Due to the suspense, the stars, and the frequent plot twists, many people believe that this is an Alfred Hitchcock film. He was not involved in the making of the film at all. This confusion has prompted fans of the film to call it "the best Hitchcock film that Hitchcock never made".
Cary Grant initially turned down the movie because he felt he would be too much of a predator pursuing the much-younger Audrey Hepburn. In a last-ditch attempt to sign Grant, Peter Stone worked all night on the script and presented it to Grant to look over just once more. Grant gleefully accepted the role, prompting producers to demand to know what Stone had done. Stone had simply moved all of the romantically aggressive lines from Grant's character to Audrey Hepburn's, making her the predator.
After finishing this film, Cary Grant was quoted as saying, "All I want for Christmas is to make another movie with Audrey Hepburn," Although this sadly never happened, Grant was offered the role of Higgins in My Fair Lady (1964), and requested Hepburn as his co-star in Father Goose (1964)..
Cary Grant, who turned 59 during filming, decided it was time to stop playing the romantic lead after reviews focused on the 26-year age difference between him and Audrey Hepburn, who was 33 when the movie was made.
Seven studios rejected the original screenplay. Peter Stone turned it into a novel which was serialized in Redbook, and it was then turned back into a screenplay - which had interest from all 7 studios.
In the scene where Audrey Hepburn is smoking a cigarette alone in her empty apartment and Cary Grant enters, the backs of his ears had to be covered with masking tape since the backlighting made them appear red.
In the scene in which Audrey Hepburn spills ice cream on Cary Grant 's suit, she uses the term "assassination" and he uses the term "assassin." The movie was in release shortly after the Kennedy assassination in Dallas and Universal was so worried about audience reaction to this dialog that they hurriedly re-dubbed the lines, using other terms, then sent out a revised reel to every theater in America showing "Charade," telling them to substitute it for the old reel. Both old and revised reels may still be in circulation.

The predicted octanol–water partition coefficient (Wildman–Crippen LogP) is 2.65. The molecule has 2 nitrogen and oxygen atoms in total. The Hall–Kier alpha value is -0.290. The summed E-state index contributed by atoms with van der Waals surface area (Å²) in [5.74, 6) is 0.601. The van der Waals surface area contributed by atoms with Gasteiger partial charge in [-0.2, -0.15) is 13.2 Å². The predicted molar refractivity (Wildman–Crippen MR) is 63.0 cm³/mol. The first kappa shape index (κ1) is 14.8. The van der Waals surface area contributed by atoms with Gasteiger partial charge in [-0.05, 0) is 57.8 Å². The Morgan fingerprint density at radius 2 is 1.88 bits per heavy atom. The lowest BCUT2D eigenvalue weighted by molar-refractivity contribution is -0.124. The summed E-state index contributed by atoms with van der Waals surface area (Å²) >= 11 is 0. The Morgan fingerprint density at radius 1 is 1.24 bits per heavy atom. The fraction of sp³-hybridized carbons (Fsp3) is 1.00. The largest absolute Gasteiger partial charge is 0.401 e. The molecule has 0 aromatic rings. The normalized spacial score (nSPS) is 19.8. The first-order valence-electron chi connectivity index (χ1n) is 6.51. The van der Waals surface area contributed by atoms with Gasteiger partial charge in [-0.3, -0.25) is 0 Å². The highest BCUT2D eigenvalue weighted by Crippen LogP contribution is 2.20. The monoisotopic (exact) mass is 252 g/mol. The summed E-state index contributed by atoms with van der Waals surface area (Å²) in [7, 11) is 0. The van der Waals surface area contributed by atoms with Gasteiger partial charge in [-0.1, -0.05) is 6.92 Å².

While much has been made about the age difference between the Cary Grant/Audrey Hepburn characters, if one does the math, her husband had some rank in the Second World War--nearly 20 years earlier. It is clear that Hepburn's character had a thing for older men.
In the dining boat scene, the background music is a vocal version of the theme song "Charade". It contains only three stanzas and the second stanza is completely different from the published lyrics. It reads: "And in a blaze of light For you Romeo came And it was closing night The ending of the play".
When at the end Audrey Hepburn runs a few metres from her hotel (near rue Monge) to get into a subway station, she actually arrives at Saint Jacques Station, a few kilometres from there. Then when she buys a ticket, she is even on a different line, miles away.
The trivia items below may give away important plot points.
The stamps depicted in the film are fictional counterparts of actual rare stamps, but have their values raised by one. The stamps they represent are the Swedish orange 3 skilling, the "Hawaiian Missionaries" 2 cent blue and the 81 para blue Romanian "cap de bour" on blue paper, in total worth about USA$3.6 Million in 2007.
Above the phone in Mrs. Lampert's room hangs a picture of the western side of Chateau du Chillon, a castle 3 km from Montreux, Switzerland. The castle itself isn't completely clear but the distinctive flat-topped range of snow-capped peaks in the background is unmistakable. Ironically, the castle itself has featured on several stamps.
Reggie asks Jean-Louis where he would hide a treasure, and he says he would hide it in the garden. Later it is discovered that the money had been used to buy rare stamps at the Jardin des Champs-Ëlysées - the Garden.